If you spend more than twenty minutes around a group of improvisers, chances are one of them is going to lament "All of my plaid shirts are dirty. Oh, and I'm really stuck in my head." If you're an improviser I don't need to explain what this means. If you're not, thanks for reading. Being "in your head" means that you are consciously processing what is happening on stage. Most improvisers associate being "in your head" as a bad thing. But most of the time it really isn't. And yes, that picture is amazing.
First of all, every improviser on the planet has been stuck in his or her head. It isn't only happening to you. Second, and most importantly, being stuck in your head, especially for beginning improvisers, is actually a signal that you are getting better at improv. It means you are paying attention to the rules/strategies/philosophies/whatever you want to call them that improvisers do onstage and trying to apply them yourself. It means that you are paying attention and getting better. I'm going to go out on a limb here and say that most improvisers want to get better at improv. The whole goal of training is that you practice enough and improvise enough so you get to the point where you don't have to think about rules/strategies/philosophies/whatever you want to call them that improvisers do onstage because those things will become second nature. You don't think about the component parts of driving a car or knitting a sweater (because all improvisers knit), you just do it. Was that always the case? No. Fifteen year old you was highly aware of every single movement, gear, switch, noise, etc. in your Ford Taurus SHO.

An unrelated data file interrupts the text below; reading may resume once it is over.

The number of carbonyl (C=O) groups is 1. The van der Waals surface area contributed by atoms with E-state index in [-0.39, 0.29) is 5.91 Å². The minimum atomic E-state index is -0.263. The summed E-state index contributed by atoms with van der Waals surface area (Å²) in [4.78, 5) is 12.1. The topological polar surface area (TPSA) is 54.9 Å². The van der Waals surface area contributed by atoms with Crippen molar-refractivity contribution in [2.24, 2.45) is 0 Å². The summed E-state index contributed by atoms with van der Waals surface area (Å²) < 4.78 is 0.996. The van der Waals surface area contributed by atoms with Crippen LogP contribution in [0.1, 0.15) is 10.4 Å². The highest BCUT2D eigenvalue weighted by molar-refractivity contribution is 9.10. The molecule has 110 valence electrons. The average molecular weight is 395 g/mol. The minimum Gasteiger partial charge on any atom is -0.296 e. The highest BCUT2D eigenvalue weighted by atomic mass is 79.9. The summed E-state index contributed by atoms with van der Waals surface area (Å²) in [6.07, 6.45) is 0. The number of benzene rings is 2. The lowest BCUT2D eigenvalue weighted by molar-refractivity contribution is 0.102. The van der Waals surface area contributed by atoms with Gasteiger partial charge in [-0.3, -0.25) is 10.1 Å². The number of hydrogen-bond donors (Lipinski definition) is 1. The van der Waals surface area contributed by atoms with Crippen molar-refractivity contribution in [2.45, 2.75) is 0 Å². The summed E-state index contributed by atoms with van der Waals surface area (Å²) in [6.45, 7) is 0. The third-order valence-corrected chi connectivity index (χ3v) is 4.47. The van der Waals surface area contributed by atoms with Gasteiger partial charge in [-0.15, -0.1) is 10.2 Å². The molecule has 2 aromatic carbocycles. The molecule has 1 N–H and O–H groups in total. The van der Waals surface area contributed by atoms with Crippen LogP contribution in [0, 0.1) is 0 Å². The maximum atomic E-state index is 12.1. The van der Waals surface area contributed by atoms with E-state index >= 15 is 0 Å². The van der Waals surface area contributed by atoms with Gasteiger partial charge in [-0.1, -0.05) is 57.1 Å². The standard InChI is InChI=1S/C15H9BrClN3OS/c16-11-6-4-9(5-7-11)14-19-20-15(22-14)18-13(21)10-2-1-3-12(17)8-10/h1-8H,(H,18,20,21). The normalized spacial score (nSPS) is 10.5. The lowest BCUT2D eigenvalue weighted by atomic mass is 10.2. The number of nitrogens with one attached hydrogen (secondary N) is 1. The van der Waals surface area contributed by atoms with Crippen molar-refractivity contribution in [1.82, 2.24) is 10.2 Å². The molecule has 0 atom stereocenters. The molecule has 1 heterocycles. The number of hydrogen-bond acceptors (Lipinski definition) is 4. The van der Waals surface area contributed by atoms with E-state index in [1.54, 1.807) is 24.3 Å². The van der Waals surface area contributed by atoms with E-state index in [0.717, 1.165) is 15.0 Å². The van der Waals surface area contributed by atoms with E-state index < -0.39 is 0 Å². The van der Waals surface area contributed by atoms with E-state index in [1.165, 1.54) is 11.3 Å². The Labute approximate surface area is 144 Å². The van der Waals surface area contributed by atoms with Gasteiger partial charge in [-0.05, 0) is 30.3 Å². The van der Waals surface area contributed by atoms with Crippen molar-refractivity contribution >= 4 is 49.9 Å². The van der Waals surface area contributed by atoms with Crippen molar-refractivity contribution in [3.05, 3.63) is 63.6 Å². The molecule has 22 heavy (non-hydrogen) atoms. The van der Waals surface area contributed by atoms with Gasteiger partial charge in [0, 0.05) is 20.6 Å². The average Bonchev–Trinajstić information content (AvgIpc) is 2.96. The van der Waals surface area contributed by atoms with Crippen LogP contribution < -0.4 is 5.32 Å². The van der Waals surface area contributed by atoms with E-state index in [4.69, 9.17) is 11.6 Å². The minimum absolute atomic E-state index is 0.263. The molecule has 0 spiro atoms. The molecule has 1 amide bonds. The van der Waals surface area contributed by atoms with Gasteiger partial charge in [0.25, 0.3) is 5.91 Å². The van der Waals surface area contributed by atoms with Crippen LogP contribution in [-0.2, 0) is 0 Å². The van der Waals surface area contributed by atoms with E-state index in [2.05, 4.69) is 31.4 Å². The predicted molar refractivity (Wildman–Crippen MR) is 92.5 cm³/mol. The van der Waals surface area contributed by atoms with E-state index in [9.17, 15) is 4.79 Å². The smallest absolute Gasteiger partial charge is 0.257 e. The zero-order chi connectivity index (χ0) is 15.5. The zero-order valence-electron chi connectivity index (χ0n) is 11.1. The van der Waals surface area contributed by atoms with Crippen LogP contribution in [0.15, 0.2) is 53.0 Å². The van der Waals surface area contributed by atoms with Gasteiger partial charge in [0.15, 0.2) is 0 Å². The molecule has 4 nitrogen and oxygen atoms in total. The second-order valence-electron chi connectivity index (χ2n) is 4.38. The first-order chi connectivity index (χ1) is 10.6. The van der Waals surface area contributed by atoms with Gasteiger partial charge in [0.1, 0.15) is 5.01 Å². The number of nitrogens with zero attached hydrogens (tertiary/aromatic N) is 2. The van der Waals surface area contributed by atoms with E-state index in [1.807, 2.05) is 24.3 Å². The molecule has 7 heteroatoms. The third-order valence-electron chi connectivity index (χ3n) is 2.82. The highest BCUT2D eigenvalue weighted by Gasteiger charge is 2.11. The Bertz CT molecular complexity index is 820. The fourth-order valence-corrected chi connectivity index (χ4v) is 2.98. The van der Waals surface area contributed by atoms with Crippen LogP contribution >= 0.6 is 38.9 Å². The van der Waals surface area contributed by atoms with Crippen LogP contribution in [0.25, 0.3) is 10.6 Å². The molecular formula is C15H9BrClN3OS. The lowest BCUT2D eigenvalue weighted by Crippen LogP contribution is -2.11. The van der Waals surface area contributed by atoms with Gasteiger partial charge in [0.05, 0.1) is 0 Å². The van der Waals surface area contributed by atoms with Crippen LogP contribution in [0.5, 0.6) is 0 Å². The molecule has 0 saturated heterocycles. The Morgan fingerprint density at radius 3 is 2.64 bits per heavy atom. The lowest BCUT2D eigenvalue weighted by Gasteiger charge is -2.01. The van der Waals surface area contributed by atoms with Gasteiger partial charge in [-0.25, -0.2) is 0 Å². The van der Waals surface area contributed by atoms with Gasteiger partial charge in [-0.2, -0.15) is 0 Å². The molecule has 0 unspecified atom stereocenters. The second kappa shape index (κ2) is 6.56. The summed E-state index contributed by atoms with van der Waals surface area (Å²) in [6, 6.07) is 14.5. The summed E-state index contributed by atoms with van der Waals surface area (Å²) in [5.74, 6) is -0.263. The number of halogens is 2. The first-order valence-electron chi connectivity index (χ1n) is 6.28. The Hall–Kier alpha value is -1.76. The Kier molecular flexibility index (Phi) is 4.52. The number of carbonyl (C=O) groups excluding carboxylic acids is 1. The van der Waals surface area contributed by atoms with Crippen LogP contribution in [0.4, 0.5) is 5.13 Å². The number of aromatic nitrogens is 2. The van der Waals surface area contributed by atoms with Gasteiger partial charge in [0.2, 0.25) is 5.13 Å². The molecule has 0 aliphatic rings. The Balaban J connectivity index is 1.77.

Experienced improvisers go through these patches too. And you know what, even if they call them ruts, they usually come out on the other end a better improviser. There is a lot to think about on stage, and you simply won't always be in a transcendent space where you simply listen and react and always just instinctually do the right thing. It's a good thing to be thinking about the scene you are in or the scene you are watching from the back line. It's a good thing to be making mental notes and connections, to be on the lookout for your partner's scenic moves. It's a good thing when you are consciously trying to add to the scene, or push your partner's emotional point of view, or play the game of the scene, or simply stop for a moment and think "why did my partner say that line? What is she trying to accomplish? What's the best response?"
It's not such a good thing when you become paralyzed and stop playing.
Being stuck in your head is a problem when the things you are thinking about stop you from improvising. "I'm not getting any laughs," or "Why isn't the audience laughing?" or "That was a funny connection, wasn't it? Nobody's laughing." These in your head moments aren't helpful. The bad "stuck in your head" is usually just your lack of confidence rearing its head. It can keep you out of scenes, both literally and figuratively. It can keep you from connecting with the moment because you are worried about doing "the right thing." It can keep you perpetually stuck on the back line. This kind of stuck in your head is a bad thing. So here's some advice to get out of this mindset:
So stop worrying about being stuck in your head. There is no one way to journey through improv. Some things will be easy and some will be hard...and then the easy thing will be hard and the hard thing will be easy. You will experience moments of complete playfulness and euphoria. And you will experience other moments that don't quite live up to those. Remember that being stuck in your head is a part of the process and that you usually emerge as a better improviser.
Matt Fotis is an Assistant Professor of Theatre at Albright College. He is the author of Long Form Improvisation and American Comedy - The Harold, The Comedy Improv Handbook, and "My Fragile Family Tree: Stories of Fathers & Sons."